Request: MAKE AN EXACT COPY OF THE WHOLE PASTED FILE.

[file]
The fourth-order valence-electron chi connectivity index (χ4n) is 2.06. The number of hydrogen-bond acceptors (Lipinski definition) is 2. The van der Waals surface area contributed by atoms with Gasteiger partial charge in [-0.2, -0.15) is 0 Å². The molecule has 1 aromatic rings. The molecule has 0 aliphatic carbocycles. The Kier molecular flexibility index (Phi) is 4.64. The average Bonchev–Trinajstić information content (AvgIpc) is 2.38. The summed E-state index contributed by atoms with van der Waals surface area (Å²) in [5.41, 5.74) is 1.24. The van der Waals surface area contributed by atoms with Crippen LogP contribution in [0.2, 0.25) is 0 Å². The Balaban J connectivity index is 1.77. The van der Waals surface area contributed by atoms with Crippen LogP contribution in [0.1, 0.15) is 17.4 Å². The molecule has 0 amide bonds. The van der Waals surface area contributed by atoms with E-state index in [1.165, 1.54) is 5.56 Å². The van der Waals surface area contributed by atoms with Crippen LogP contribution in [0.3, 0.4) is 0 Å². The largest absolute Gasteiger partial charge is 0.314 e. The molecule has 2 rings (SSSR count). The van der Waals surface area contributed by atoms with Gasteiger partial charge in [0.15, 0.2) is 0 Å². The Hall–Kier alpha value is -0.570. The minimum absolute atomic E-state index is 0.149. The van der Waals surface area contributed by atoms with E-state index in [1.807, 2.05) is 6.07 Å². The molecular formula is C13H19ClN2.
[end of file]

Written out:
The fourth-order valence-electron chi connectivity index (χ4n) is 2.06. The number of hydrogen-bond acceptors (Lipinski definition) is 2. The van der Waals surface area contributed by atoms with Gasteiger partial charge in [-0.2, -0.15) is 0 Å². The molecule has 1 aromatic rings. The molecule has 0 aliphatic carbocycles. The Kier molecular flexibility index (Phi) is 4.64. The average Bonchev–Trinajstić information content (AvgIpc) is 2.38. The summed E-state index contributed by atoms with van der Waals surface area (Å²) in [5.41, 5.74) is 1.24. The van der Waals surface area contributed by atoms with Crippen LogP contribution in [0.2, 0.25) is 0 Å². The Balaban J connectivity index is 1.77. The van der Waals surface area contributed by atoms with Crippen LogP contribution in [0.1, 0.15) is 17.4 Å². The molecule has 0 amide bonds. The van der Waals surface area contributed by atoms with E-state index in [1.165, 1.54) is 5.56 Å². The van der Waals surface area contributed by atoms with Crippen LogP contribution in [0.3, 0.4) is 0 Å². The largest absolute Gasteiger partial charge is 0.314 e. The molecule has 2 rings (SSSR count). The van der Waals surface area contributed by atoms with Gasteiger partial charge in [0.15, 0.2) is 0 Å². The Hall–Kier alpha value is -0.570. The minimum absolute atomic E-state index is 0.149. The van der Waals surface area contributed by atoms with E-state index in [1.807, 2.05) is 6.07 Å². The molecular formula is C13H19ClN2.